WASHINGTON House of Representatives Republicans looking to force approval of the Canada-to-Texas Keystone XL oil pipeline that was blocked last week by the Obama administration are considering attaching it to a massive highway bill, a key lawmaker said on Tuesday.
"It's not settled," said Representative Lee Terry, a senior Republican on the House of Representatives Energy and Commerce Committee. "But there seems to be some coalescence for an infrastructure bill."
The Republicans, searching for ways to resurrect the $7 billion project, also are not ruling out coupling it to a payroll tax bill that needs to get through Congress in February.
Senate Majority Leader Harry Reid, a Democrat, said on Tuesday he does not think a provision to speed approval of the pipeline belongs in the next payroll tax cut bill.
"If we want to wean ourselves from foreign oil, why would we allow a pipeline to be built of 1,700 miles to manufacture petroleum products to be shipped overseas? That's the purpose of this," Reid told reporters.
Terry said an infrastructure bill seems like a "marriage" for TransCanada's Keystone, which would sharply boost the flow of crude from Canada's oil sands to U.S. Gulf Coast refineries.
Congressional Republicans have over the past year rejected ambitious Obama administration infrastructure proposals that were intended as job creators, citing cost concerns.
House Speaker John Boehner in November proposed a five-year plan to combine road and bridge spending with measures that would increase royalties from new offshore oil and gas drilling.
Parts of the plan, such has opening part of the Alaska National Wildlife Refuge to oil exploration, stand little chance of passage in the Democratic-controlled Senate.
President Barack Obama said his administration denied TransCanada's application for the oil sands pipeline on January 18 because there was not enough time to review an alternate route that would avoid a sensitive aquifer in Nebraska within a 60-day window set by Congress.
Congressional Republicans had tried to force the administration into a quick decision after Obama delayed the project in November on the grounds that more study was needed.
GREENHOUSE GAS EMISSIONS
Liberals and environmental groups - who Obama does not want to antagonize as he seeks re-election on November 6 - have protested against the project because of the higher greenhouse gas emissions from mining Alberta's massive oils sands.
The administration will likely not reconsider the project until after the presidential election unless Congress can force Obama's hand.
The five-year, $260 billion infrastructure bill eyed by House Republicans is long-delayed legislation to fund highway, bridge and rail construction programs. Relevant committees plan to consider the measure next month.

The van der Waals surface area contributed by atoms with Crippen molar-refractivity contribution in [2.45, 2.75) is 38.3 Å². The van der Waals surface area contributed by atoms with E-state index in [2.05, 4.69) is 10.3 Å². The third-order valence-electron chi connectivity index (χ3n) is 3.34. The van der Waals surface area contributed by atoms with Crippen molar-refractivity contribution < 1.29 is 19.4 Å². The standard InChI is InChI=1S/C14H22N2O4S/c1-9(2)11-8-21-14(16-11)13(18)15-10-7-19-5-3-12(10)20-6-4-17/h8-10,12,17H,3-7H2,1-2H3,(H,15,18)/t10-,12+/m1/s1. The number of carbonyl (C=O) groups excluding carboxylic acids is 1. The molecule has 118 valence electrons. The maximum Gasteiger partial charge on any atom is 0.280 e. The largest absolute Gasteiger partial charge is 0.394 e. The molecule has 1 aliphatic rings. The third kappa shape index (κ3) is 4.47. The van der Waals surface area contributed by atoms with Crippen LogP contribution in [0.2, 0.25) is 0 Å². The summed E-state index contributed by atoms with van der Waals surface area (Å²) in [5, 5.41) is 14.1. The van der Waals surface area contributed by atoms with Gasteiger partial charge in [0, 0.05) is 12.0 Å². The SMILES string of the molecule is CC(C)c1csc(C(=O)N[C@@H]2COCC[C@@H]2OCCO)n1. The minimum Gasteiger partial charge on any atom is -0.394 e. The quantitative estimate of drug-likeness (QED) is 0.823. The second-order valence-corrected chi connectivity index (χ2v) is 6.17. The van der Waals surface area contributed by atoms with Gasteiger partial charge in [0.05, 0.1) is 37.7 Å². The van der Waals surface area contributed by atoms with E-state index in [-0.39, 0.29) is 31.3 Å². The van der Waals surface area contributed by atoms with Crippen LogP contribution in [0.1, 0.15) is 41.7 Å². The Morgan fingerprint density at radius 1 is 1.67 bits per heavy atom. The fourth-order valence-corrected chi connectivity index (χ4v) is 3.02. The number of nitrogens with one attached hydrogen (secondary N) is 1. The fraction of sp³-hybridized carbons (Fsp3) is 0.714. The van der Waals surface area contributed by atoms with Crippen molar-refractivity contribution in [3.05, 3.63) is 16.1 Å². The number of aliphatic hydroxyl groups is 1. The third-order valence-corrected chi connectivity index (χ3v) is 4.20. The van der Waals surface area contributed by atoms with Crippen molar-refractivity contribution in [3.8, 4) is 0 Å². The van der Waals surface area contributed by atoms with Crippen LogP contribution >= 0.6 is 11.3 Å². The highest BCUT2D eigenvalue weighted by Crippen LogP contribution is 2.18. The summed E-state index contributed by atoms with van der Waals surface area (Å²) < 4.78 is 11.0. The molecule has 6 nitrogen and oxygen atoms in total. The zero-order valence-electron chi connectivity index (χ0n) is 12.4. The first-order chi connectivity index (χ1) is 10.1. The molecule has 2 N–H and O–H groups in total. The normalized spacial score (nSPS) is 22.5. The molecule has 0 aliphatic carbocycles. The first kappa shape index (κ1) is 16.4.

Republicans feel their hand has been strengthened after a new legal analysis by the nonpartisan Congressional Research Service found that Congress has the constitutional right to legislate permits for cross-border oil pipelines like Keystone.
Attaching the bill to payroll tax cut legislation that needs to pass by the end of February has not been ruled out.
But Republican leaders may try to avoid a showdown on that bill after delays in December backfired.
Republicans in both the House and Senate are working on legislative language but getting a Keystone bill passed faces hurdles in the Democratic-controlled Senate, and also ultimately would need to be signed by Obama to become law.
The House has been considering language drafted by Terry, whose home state of Nebraska would host part of the pipeline. The language would shift the Keystone decision to the independent Federal Energy Regulatory Commission, which regulates pipelines.
The House Energy and Commerce Committee will hold a hearing on Terry's bill on Wednesday, which will signal further determination by Republicans to press ahead with the project that they say is needed to create jobs secure the country's energy security.
Using a slightly different approach, House Republican Ted Poe of Texas introduced a bill on Tuesday that would see Congress give the project a permit "directly and immediately."
Republican Senator John Hoeven of North Dakota, whose state needs the pipeline to move booming oil production from the Bakken shale reserve, is also working on language to push approval of the project.
(Additional reporting by Roberta Rampton and John Crawley; Editing by Will Dunham)